By Patrick Markey
Last Tuesday, barkeeps behind the blue and white facade of Tommy Makem’s Irish Pavilion in Midtown Manhattan shouted out the last orders for the final time, as the popular 57th Street pub closed its doors.
The last night was by all accounts a quieter evening than the night before, when the beers flowed free and patrons were up on the tables. Tuesday’s crowd appeared a little more apprehensive trying to answer questions born of the impending closure – Where to next? What replaces Tommy’s? And, of course, could anywhere replace Tommy’s?
Inside sitting at the bar far from a sign that read, “Thanks and good-bye to each and every one of you,” Rosemary Flannagan reflected on the 20 years she’d put into the bar that was called only the Irish Pavilion when she first stepped through its doors.
“It’s very hard to find an Irish bar in this neighborhood, that’s why it’s so wonderful,” she said not a little glumly.
“And it had a great camaraderie,” she said.
Follow us on social media
Keep up to date with the latest news with The Irish Echo
Standing nearby, Randy Campbell, a St. Louis native who had only been frequenting Makem’s for a “couple of years,” agreed: “It’s the only neighborhood bar in this neighborhood,” he said.
Weaving among the cotton suits, white shirts and loosened ties of the bar’s steady after-work crowd, that seemed to be the general consensus. Makem’s brought a little neighborhood flavor to a pricy street, in a costly Manhattan office area. Like many other watering holes in Manhattan, Makem’s also had it’s share of fable – Bob Dylan had popped in for a tipple there along with George Harrison, Eric Clapton and others, say barstaff in the know. And what about the time U2 did a promotion there?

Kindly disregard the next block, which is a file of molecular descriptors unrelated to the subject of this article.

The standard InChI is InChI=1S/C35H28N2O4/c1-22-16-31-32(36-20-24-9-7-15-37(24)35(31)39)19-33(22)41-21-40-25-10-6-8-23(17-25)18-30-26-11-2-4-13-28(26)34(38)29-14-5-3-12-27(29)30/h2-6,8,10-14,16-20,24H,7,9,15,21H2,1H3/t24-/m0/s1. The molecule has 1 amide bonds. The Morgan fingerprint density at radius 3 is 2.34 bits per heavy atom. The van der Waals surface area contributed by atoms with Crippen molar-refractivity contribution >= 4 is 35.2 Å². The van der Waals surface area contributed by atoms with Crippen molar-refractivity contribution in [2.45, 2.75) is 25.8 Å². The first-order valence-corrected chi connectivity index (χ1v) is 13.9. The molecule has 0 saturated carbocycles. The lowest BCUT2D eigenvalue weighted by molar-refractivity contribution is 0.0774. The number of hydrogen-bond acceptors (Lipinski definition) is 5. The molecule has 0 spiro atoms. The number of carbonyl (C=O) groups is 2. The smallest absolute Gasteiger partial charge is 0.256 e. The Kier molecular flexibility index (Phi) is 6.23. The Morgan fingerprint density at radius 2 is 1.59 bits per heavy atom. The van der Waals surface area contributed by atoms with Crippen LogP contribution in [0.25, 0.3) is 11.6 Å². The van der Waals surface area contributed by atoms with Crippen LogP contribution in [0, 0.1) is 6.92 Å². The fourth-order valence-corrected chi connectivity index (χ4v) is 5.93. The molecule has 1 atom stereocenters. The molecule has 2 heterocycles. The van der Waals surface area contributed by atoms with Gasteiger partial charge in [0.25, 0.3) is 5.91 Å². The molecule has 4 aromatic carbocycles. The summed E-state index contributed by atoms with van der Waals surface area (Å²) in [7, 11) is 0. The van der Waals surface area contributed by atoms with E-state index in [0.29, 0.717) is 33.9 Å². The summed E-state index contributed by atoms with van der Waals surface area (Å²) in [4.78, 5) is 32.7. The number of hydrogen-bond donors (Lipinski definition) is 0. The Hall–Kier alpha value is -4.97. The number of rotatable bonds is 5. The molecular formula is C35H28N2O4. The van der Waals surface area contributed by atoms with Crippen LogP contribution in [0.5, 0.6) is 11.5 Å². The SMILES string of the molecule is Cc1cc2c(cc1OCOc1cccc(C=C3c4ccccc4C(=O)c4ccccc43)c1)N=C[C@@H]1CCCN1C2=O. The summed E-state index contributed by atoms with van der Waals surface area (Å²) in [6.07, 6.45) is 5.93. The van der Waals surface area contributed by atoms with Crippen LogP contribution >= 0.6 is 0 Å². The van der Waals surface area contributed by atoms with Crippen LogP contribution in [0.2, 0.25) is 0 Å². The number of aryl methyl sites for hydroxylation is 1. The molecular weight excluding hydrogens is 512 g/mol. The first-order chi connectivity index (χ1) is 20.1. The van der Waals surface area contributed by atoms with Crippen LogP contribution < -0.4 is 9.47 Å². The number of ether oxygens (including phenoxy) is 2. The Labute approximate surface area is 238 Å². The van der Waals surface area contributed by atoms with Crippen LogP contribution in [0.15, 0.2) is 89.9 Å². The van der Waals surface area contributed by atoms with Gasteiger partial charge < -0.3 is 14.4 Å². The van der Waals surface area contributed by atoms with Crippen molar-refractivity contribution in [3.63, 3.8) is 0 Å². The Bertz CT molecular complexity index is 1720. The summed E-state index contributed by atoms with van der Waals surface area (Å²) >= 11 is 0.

Sitting in the back room, one of the bar’s partners, Henry Counihan, explained that the closure: the new landlord’s plans did not include room for the bar. The space would perhaps be turned into a large Armani store, he said.
“In fairness, we never sold any Armani suits, although we had plenty in here,” he said.
In its time, he said, the bar had something that kept people coming back, although that quality was difficult to define. There was certainly a great staff, he said.
For some, like Jim Devine, it was the bar’s locale and its music that made it irreplaceable. For others, Chris Pittinger included, the bar holds fond memories of many nights passed in good company.
“I’ve been here most nights for 13 years; every girlfriend I’ve had has been in here; my parents have been here,” said Pittinger, who discovered the bar while searching for a quick drink on his way to a stiff-collared dinner party.
County Down barkeep Declan McErlean, who has pulled pints at Makem’s for 16 years, was still waiting for the closure to sink in.
“There’s been a lot of good times. It hasn’t hit me yet,” said McErlean, who plans to take about two weeks off and then plan his next move.
But for all the smooched farewells and lingering handshakes, New York may not have seen the last of the Pavilion crowd.
“We went out with a bang, and we want to come back into New York,” said partner Counihan.